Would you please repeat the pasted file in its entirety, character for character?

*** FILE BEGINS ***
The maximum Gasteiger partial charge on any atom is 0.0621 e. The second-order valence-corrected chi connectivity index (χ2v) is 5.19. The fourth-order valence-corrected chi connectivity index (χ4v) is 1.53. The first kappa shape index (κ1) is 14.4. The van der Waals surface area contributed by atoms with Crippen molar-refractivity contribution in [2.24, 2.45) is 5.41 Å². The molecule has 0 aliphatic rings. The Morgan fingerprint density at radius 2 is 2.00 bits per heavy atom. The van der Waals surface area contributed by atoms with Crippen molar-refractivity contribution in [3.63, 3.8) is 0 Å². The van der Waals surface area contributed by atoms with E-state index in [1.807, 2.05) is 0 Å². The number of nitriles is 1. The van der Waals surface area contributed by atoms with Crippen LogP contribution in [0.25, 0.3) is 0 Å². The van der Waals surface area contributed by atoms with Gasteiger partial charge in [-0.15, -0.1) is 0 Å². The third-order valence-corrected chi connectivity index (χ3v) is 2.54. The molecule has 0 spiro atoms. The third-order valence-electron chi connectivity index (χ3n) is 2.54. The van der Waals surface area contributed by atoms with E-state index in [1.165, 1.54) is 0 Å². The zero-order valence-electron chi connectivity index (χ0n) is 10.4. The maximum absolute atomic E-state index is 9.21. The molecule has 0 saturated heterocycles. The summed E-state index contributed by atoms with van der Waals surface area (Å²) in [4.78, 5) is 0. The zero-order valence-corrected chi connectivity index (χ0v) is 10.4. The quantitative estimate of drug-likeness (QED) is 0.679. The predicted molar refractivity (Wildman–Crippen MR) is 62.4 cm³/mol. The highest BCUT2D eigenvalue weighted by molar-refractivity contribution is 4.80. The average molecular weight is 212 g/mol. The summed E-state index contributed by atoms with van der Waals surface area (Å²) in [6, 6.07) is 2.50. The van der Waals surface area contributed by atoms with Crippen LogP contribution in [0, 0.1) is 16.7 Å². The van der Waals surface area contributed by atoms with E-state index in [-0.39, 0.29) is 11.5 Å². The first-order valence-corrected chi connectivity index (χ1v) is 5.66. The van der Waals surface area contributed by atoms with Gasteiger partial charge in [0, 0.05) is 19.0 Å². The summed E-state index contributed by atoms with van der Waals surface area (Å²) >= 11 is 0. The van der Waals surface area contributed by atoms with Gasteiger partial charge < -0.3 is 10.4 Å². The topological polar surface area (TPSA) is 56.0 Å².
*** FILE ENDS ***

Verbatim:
The maximum Gasteiger partial charge on any atom is 0.0621 e. The second-order valence-corrected chi connectivity index (χ2v) is 5.19. The fourth-order valence-corrected chi connectivity index (χ4v) is 1.53. The first kappa shape index (κ1) is 14.4. The van der Waals surface area contributed by atoms with Crippen molar-refractivity contribution in [2.24, 2.45) is 5.41 Å². The molecule has 0 aliphatic rings. The Morgan fingerprint density at radius 2 is 2.00 bits per heavy atom. The van der Waals surface area contributed by atoms with Crippen molar-refractivity contribution in [3.63, 3.8) is 0 Å². The van der Waals surface area contributed by atoms with E-state index in [1.807, 2.05) is 0 Å². The number of nitriles is 1. The van der Waals surface area contributed by atoms with Crippen LogP contribution in [0.25, 0.3) is 0 Å². The van der Waals surface area contributed by atoms with Gasteiger partial charge in [-0.15, -0.1) is 0 Å². The third-order valence-corrected chi connectivity index (χ3v) is 2.54. The molecule has 0 spiro atoms. The third-order valence-electron chi connectivity index (χ3n) is 2.54. The van der Waals surface area contributed by atoms with E-state index in [1.165, 1.54) is 0 Å². The zero-order valence-electron chi connectivity index (χ0n) is 10.4. The maximum absolute atomic E-state index is 9.21. The molecule has 0 saturated heterocycles. The summed E-state index contributed by atoms with van der Waals surface area (Å²) in [4.78, 5) is 0. The zero-order valence-corrected chi connectivity index (χ0v) is 10.4. The quantitative estimate of drug-likeness (QED) is 0.679. The predicted molar refractivity (Wildman–Crippen MR) is 62.4 cm³/mol. The highest BCUT2D eigenvalue weighted by molar-refractivity contribution is 4.80. The average molecular weight is 212 g/mol. The summed E-state index contributed by atoms with van der Waals surface area (Å²) in [6, 6.07) is 2.50. The van der Waals surface area contributed by atoms with Crippen LogP contribution in [0, 0.1) is 16.7 Å². The van der Waals surface area contributed by atoms with E-state index in [-0.39, 0.29) is 11.5 Å². The first-order valence-corrected chi connectivity index (χ1v) is 5.66. The van der Waals surface area contributed by atoms with Gasteiger partial charge in [0, 0.05) is 19.0 Å². The summed E-state index contributed by atoms with van der Waals surface area (Å²) >= 11 is 0. The van der Waals surface area contributed by atoms with Gasteiger partial charge < -0.3 is 10.4 Å². The topological polar surface area (TPSA) is 56.0 Å².